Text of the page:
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Hoffmann, R. A wiki for the life sciences where authorship matters. Nature Genetics (2008)

Anoxic fibroblasts activate a replication checkpoint that is bypassed by E1a.

Little is known about cell cycle regulation in hypoxic cells, despite its significance. We utilized an experimentally tractable model to study the proliferative responses of rat fibroblasts when rendered hypoxic (0.5% oxygen) or anoxic (<0.01% oxygen). Hypoxic cells underwent G1 arrest, whereas anoxic cells also demonstrated S-phase arrest due to suppression of DNA initiation. Upon reoxygenation, only those cells arrested in G1 were able to resume proliferation. The oncoprotein E1a induced p53-independent apoptosis in anoxic cells, which when suppressed by Bcl-2 permitted proliferation despite anoxia. E1a expression led to marked increases in the transcription factor E2F, and overexpression of E2F-1 allowed proliferation in hypoxic cells, although it had minimal effect on the anoxic suppression of DNA initiation. We thus demonstrate two distinct cell cycle responses to low oxygen and suggest that alterations that lead to increased E2F can overcome hypoxic G1 arrest but that additional alterations, promoted by E1a expression, are necessary for neoplastic cells to proliferate despite anoxia.[1]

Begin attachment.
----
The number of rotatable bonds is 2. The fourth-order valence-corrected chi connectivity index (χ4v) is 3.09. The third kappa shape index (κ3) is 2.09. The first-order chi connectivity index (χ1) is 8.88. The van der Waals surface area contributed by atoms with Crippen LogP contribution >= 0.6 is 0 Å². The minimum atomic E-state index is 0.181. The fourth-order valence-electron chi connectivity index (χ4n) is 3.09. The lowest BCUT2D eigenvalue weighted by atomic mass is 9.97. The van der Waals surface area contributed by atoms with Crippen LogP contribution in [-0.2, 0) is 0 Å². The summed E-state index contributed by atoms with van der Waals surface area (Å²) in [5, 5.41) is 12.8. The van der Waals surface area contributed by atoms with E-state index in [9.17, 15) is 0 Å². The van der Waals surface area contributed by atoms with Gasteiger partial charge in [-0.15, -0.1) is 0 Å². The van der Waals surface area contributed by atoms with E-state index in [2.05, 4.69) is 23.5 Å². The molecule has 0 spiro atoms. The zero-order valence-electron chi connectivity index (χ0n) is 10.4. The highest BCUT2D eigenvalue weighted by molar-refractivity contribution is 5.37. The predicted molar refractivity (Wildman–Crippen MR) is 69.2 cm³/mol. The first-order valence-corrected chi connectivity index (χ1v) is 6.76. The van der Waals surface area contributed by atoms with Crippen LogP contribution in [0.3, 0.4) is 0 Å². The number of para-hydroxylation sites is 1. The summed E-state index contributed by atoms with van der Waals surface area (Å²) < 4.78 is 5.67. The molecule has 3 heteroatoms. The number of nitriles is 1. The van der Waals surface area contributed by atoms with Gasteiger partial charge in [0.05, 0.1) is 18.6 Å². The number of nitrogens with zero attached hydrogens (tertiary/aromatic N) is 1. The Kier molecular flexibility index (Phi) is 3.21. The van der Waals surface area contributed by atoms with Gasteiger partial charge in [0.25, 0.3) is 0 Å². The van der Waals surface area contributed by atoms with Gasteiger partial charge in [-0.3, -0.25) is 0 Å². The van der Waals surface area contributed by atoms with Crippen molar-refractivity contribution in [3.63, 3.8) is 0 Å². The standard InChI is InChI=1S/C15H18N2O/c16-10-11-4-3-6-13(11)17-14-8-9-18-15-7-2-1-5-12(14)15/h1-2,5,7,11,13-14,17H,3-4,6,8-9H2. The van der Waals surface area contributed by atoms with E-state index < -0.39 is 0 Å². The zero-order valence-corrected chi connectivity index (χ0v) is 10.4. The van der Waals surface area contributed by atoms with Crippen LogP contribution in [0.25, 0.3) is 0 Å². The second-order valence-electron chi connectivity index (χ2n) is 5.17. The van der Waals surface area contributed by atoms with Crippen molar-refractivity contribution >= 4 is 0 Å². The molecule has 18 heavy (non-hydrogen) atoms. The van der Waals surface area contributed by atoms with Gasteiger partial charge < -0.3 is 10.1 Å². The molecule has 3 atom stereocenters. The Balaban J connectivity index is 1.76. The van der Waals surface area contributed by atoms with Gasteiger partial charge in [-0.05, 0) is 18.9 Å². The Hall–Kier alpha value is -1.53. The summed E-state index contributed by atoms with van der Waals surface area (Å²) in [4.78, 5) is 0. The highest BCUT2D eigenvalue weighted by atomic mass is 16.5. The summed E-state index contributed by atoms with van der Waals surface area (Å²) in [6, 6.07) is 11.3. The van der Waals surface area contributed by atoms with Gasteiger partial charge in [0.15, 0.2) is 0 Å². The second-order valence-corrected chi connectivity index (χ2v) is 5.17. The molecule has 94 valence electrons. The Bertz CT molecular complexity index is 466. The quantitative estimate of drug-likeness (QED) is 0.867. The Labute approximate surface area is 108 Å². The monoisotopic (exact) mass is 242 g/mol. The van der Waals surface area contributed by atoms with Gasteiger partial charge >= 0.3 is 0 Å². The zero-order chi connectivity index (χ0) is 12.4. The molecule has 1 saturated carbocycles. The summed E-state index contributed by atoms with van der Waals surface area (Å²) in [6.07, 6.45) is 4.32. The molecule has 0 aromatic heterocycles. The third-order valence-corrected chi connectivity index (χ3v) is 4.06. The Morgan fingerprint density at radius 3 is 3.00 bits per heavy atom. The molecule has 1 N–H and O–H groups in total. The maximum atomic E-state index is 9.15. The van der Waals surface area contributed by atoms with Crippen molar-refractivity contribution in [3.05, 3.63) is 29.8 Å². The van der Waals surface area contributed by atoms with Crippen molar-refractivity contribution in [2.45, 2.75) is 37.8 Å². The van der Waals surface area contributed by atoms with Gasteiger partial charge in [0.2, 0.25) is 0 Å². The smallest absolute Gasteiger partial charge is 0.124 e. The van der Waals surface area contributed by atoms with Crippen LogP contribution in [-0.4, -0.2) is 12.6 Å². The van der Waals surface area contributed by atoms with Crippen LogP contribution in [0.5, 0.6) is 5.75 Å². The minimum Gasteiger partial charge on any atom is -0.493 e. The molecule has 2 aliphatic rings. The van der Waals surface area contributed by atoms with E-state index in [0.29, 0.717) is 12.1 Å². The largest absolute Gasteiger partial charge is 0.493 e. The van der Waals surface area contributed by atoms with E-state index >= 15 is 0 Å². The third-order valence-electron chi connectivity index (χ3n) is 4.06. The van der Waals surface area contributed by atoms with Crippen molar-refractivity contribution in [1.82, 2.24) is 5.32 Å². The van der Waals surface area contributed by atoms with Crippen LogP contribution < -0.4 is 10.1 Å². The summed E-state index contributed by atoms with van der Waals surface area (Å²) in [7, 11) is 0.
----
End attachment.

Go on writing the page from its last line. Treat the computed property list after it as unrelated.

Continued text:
1. Anoxic fibroblasts activate a replication checkpoint that is bypassed by E1a. Gardner, L.B., Li, F., Yang, X., Dang, C.V. Mol. Cell. Biol. (2003) [Pubmed]
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